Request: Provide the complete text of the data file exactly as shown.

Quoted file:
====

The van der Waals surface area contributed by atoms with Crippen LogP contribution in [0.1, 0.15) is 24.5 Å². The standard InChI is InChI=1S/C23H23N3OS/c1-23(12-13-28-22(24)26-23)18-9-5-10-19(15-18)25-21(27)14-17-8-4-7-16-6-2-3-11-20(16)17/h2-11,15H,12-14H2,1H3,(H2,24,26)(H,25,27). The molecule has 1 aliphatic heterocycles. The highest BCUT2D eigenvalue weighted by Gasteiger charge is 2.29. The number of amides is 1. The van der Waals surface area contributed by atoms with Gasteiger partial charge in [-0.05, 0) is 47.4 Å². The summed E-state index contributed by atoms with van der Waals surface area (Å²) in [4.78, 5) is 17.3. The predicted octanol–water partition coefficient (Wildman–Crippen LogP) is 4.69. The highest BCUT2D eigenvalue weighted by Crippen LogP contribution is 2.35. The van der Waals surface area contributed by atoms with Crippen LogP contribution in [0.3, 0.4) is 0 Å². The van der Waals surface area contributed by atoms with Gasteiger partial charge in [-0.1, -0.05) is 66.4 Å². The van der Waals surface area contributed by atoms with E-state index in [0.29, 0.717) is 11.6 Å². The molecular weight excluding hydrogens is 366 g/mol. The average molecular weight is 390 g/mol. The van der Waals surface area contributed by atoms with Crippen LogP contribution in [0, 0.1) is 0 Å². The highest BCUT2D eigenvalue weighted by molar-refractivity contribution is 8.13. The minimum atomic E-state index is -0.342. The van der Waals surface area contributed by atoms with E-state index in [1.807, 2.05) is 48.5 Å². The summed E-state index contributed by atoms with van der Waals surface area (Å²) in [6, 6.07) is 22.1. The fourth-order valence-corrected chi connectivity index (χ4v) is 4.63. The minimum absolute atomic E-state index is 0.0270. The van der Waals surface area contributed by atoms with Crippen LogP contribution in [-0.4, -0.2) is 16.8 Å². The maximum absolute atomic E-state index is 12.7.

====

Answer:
The van der Waals surface area contributed by atoms with Crippen LogP contribution in [0.1, 0.15) is 24.5 Å². The standard InChI is InChI=1S/C23H23N3OS/c1-23(12-13-28-22(24)26-23)18-9-5-10-19(15-18)25-21(27)14-17-8-4-7-16-6-2-3-11-20(16)17/h2-11,15H,12-14H2,1H3,(H2,24,26)(H,25,27). The molecule has 1 aliphatic heterocycles. The highest BCUT2D eigenvalue weighted by Gasteiger charge is 2.29. The number of amides is 1. The van der Waals surface area contributed by atoms with Gasteiger partial charge in [-0.05, 0) is 47.4 Å². The summed E-state index contributed by atoms with van der Waals surface area (Å²) in [4.78, 5) is 17.3. The predicted octanol–water partition coefficient (Wildman–Crippen LogP) is 4.69. The highest BCUT2D eigenvalue weighted by Crippen LogP contribution is 2.35. The van der Waals surface area contributed by atoms with Crippen LogP contribution in [0.3, 0.4) is 0 Å². The van der Waals surface area contributed by atoms with Gasteiger partial charge in [-0.1, -0.05) is 66.4 Å². The van der Waals surface area contributed by atoms with E-state index in [0.29, 0.717) is 11.6 Å². The molecular weight excluding hydrogens is 366 g/mol. The average molecular weight is 390 g/mol. The van der Waals surface area contributed by atoms with Crippen LogP contribution in [0, 0.1) is 0 Å². The highest BCUT2D eigenvalue weighted by molar-refractivity contribution is 8.13. The minimum atomic E-state index is -0.342. The van der Waals surface area contributed by atoms with E-state index in [1.807, 2.05) is 48.5 Å². The summed E-state index contributed by atoms with van der Waals surface area (Å²) in [6, 6.07) is 22.1. The fourth-order valence-corrected chi connectivity index (χ4v) is 4.63. The minimum absolute atomic E-state index is 0.0270. The van der Waals surface area contributed by atoms with Crippen LogP contribution in [-0.4, -0.2) is 16.8 Å². The maximum absolute atomic E-state index is 12.7.